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We have incompressible air flowing through a cylindrical pipe, from section A to section B. The process is considered to be stationary.

My theory book says that, because of the frictional losses on the walls of the pipe, the stagnation pressure will eventually decrease from B to A: $$\Delta p_0=p_{0}^{B}-p_{0}^{A} < 0$$

I understand that wall friction actually represents a loss of energy, but I can't see how this loss decreases stagnation pressure.

I'm using these equations: $$p_0^A=p^A+\dfrac{v_A^2}{2c_p}$$ $$p_0^B=p^B+\dfrac{v_B^2}{2c_p}$$

Intuitively, the velocity of the incompressible air will decrease from B to A, but I don't know about the static pressures.

Any help or hint will be greatly appreciated.

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static pressure at B can be larger than at A and can be lower. This is not used for estimating stagnation pressure change. If there is no frictional loss, the fact, that the two total pressures are the same, means the energy is conserved. When this is loss, of course energy at A is larger than that at B in order to conserve the energy.

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  • $\begingroup$ But my book implies something like "friction, therefore loss of energy, therefore loss of stagnation pressure". It's the last statement that I don't understand. $\endgroup$ – Jose Lopez Garcia May 4 '16 at 12:59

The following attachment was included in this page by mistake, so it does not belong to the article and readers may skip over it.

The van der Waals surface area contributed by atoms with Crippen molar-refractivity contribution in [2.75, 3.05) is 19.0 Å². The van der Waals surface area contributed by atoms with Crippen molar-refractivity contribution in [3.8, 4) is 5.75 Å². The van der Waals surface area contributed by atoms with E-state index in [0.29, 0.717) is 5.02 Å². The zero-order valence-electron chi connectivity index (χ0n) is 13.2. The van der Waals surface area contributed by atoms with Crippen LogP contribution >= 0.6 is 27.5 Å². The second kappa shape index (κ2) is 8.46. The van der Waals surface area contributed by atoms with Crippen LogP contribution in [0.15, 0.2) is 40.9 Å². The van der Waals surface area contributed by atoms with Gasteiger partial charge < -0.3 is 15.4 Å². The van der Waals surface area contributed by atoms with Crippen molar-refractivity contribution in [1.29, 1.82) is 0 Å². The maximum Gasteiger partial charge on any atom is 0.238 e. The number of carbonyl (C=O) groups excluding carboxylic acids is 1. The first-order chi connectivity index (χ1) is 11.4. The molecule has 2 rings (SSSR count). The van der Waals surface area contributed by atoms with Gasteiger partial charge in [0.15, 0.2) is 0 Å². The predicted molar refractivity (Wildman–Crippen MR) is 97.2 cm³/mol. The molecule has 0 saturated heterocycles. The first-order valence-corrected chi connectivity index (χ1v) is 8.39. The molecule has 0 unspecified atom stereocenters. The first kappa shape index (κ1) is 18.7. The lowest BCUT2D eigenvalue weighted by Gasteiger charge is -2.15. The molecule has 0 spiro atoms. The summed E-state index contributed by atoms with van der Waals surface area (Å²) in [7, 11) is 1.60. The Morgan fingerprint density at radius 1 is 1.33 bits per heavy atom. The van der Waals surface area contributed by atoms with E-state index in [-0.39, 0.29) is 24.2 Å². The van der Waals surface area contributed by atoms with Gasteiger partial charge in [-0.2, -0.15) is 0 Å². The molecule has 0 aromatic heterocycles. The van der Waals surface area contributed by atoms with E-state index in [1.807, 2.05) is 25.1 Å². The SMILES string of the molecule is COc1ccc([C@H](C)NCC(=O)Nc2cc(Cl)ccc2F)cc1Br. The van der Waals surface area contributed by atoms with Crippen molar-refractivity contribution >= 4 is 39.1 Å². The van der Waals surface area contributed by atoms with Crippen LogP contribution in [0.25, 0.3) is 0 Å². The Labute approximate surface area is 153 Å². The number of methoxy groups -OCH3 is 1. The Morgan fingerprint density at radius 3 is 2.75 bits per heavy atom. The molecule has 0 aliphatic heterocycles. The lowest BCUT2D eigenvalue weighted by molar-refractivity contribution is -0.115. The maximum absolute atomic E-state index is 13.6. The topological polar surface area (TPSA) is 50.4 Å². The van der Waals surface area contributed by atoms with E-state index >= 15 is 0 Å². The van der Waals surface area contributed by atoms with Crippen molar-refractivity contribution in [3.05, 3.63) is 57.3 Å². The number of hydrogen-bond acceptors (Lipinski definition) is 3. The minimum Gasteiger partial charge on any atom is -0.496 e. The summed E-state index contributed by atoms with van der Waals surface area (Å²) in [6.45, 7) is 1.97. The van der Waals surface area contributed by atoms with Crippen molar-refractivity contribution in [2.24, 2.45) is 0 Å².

• $\begingroup$ If you review Bernoulli equation, you will see that stagnant pressure is total energy. So the first and second statements are the same. $\endgroup$ – user115350 May 4 '16 at 13:35
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Intuitively, the velocity of the incompressible air will decrease from B to A, but I don't know about the static pressures

Intuition isn’t working for you here. By continuity, the (incompressible, hence same densjty) air has to have the same mass flow at A and B. Since they’re the same area, that means same velocity. Same velocity means same kinetic energy; pressure must drop.

Can we make that more intuitive? Yes. The air is being pushed against a frictional force at constant velocity. That requires a countervailing force to have s net force of zero. That comes from the difference in pressure forces in the two ends of the climb of air.

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